More Counties Declare State of Emergency Over NYC Migrant Plan

So far 36 out of 57 counties outside of New York City, along with two towns, have declared State of Emergencies over the irreparable harm that would be caused by Mayor Eric Adams attempting to transform hotels and motels across the state into homeless shelters. The latest municipalities announcing declarations include Albany, Delaware, and Columbia counties.

“Putting profit above people, hotels are now challenging these orders across municipalities, ignoring the fact that hotels and motels cannot legally operate as shelters as it violates not only local zoning law but also New York State rules and regulations for shelters,” said County Executive Ed Day.

We encourage residents to watch a recent House Judiciary Subcommittee meeting for a deeper and broader understanding of the issue that includes commentary from immigration advocate Mark Hetfield, President & CEO of HIAS, retired former U.S. Border Patrol Chief Rodney Scott, Town of Orangetown Supervisor Teresa Kenny, and Congressman Mike Lawler who the County of Rockland appreciates for continuing the fight to fix and improve the country’s immigration system once and for all.

Some of the irreparable harm that would be caused by the City of New York’s plan includes compounding the housing crisis the County has due to a lack of housing and affordable housing. The County of Rockland is currently conducting a Housing Needs Assessment which early findings include:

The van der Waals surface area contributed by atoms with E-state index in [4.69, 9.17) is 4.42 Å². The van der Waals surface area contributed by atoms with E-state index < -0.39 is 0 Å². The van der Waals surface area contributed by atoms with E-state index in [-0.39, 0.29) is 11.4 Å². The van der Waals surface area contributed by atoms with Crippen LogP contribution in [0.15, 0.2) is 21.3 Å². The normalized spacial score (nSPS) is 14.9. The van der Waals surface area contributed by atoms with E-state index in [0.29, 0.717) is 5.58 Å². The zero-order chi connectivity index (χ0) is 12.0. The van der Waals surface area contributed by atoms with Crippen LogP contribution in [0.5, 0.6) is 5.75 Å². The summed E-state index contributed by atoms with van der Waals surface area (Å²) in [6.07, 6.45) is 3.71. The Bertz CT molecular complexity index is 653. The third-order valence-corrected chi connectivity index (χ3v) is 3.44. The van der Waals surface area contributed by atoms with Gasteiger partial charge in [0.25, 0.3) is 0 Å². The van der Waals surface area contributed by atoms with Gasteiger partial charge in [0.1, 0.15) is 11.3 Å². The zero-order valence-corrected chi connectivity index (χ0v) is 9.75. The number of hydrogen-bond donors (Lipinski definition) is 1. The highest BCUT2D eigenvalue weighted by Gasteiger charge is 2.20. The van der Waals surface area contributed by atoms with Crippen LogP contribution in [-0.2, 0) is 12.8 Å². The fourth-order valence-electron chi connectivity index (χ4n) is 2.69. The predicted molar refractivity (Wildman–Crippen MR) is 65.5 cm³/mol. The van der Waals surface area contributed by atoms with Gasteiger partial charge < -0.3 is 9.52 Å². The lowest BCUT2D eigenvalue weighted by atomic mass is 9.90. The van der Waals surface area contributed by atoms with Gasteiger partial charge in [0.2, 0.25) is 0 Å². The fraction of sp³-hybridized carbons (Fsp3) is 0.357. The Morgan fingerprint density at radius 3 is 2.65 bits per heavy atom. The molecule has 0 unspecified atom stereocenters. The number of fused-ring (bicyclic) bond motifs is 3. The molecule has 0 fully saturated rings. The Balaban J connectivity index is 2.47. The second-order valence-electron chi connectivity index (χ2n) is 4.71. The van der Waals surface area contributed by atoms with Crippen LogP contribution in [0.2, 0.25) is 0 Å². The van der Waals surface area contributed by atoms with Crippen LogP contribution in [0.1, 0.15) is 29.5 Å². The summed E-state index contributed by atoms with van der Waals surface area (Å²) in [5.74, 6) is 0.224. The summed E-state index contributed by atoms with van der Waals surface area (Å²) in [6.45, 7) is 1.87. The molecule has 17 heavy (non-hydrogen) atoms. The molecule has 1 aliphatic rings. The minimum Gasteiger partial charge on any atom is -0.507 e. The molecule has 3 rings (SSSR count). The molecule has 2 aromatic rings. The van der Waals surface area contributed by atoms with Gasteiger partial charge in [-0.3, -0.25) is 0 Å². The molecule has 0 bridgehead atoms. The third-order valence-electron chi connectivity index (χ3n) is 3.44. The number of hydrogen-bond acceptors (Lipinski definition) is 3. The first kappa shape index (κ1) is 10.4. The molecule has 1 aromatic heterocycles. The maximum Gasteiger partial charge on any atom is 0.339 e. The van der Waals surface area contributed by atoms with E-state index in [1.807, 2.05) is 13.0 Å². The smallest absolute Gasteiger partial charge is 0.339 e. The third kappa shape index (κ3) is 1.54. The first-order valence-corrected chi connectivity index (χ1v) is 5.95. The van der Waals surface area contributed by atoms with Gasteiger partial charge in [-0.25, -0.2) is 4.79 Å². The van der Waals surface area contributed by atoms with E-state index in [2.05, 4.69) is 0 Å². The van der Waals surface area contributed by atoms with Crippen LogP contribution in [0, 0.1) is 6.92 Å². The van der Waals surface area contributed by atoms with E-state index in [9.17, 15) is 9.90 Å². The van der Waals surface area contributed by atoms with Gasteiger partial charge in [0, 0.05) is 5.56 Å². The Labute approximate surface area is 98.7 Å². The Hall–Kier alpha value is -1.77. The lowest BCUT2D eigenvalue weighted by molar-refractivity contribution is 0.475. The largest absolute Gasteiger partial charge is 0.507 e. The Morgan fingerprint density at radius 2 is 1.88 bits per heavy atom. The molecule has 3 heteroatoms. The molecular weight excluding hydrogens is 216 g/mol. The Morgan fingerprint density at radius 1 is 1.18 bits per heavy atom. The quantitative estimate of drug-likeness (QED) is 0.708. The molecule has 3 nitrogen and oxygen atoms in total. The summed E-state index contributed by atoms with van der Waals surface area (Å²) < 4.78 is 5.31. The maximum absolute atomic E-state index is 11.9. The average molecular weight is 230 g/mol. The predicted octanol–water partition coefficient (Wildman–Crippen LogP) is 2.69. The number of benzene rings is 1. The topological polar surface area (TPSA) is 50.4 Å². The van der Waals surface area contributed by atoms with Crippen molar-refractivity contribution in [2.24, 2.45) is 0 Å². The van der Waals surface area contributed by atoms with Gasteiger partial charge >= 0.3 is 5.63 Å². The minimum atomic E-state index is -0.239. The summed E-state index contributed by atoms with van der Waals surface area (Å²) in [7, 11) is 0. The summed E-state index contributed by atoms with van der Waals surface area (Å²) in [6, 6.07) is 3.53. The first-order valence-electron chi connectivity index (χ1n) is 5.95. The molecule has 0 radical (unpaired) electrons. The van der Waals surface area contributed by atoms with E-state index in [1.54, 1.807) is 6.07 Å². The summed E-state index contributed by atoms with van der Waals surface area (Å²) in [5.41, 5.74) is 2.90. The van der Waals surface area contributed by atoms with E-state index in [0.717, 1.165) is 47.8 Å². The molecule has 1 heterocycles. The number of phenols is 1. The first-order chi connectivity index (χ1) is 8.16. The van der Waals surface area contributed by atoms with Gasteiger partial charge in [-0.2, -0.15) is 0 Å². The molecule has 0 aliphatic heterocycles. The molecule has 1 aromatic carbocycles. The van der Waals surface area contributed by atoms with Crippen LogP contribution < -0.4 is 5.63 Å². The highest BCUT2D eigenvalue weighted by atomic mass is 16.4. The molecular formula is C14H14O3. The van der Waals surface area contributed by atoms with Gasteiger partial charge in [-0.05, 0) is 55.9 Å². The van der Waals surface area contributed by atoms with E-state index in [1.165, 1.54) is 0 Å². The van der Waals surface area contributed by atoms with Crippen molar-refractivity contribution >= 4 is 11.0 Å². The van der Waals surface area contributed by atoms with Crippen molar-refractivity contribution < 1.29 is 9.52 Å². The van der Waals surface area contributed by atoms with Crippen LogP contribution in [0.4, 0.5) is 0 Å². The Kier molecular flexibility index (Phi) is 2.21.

• 177% increase in low-income/subsidized rental housing calls & 160% increase in rental payment assistance calls to the United Way Hotline for Human Services from 2018 through 2022.
  • 63% increase in students experiencing homelessness from 2018 through 2022.

The Village of Spring Valley, which the County has been unprecedently deputized to take over Building and Code Enforcement by the State of New York, is ground-zero for illegal housing and unsafe overcrowding. In just one year, the Office of Buildings and Codes issued 7500 violations at 844 properties – averaging 10 per property. The County also mourned the loss of 5 people who died in a house fire in a home that had 18 people living inside. 

“The Mayor is setting these folks up for failure; a failure that will result in their inability to support themselves or find safe housing,” concluded County Executive Day.

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